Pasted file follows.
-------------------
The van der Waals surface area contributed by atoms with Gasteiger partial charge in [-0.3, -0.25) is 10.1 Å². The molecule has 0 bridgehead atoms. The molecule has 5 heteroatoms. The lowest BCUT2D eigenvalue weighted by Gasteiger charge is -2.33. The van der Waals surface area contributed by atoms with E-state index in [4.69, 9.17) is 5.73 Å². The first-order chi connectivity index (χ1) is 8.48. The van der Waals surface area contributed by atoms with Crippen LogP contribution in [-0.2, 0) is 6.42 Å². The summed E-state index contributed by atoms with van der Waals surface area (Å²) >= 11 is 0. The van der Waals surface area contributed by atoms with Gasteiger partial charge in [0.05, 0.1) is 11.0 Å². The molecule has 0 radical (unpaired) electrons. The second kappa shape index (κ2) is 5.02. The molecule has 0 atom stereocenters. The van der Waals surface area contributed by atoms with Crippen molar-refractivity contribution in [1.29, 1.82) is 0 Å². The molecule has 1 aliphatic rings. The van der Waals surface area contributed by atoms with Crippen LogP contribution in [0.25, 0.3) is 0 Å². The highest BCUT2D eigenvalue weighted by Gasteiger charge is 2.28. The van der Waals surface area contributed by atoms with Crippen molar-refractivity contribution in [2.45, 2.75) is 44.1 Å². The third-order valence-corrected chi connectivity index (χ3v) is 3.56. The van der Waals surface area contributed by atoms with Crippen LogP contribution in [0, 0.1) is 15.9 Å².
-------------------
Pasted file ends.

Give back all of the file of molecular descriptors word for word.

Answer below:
The van der Waals surface area contributed by atoms with Gasteiger partial charge in [-0.3, -0.25) is 10.1 Å². The molecule has 0 bridgehead atoms. The molecule has 5 heteroatoms. The lowest BCUT2D eigenvalue weighted by Gasteiger charge is -2.33. The van der Waals surface area contributed by atoms with E-state index in [4.69, 9.17) is 5.73 Å². The first-order chi connectivity index (χ1) is 8.48. The van der Waals surface area contributed by atoms with Crippen LogP contribution in [-0.2, 0) is 6.42 Å². The summed E-state index contributed by atoms with van der Waals surface area (Å²) >= 11 is 0. The van der Waals surface area contributed by atoms with Gasteiger partial charge in [0.05, 0.1) is 11.0 Å². The molecule has 0 radical (unpaired) electrons. The second kappa shape index (κ2) is 5.02. The molecule has 0 atom stereocenters. The van der Waals surface area contributed by atoms with Crippen molar-refractivity contribution in [1.29, 1.82) is 0 Å². The molecule has 1 aliphatic rings. The van der Waals surface area contributed by atoms with Crippen LogP contribution in [0.25, 0.3) is 0 Å². The highest BCUT2D eigenvalue weighted by Gasteiger charge is 2.28. The van der Waals surface area contributed by atoms with Crippen molar-refractivity contribution in [2.45, 2.75) is 44.1 Å². The third-order valence-corrected chi connectivity index (χ3v) is 3.56. The van der Waals surface area contributed by atoms with Crippen LogP contribution in [0, 0.1) is 15.9 Å².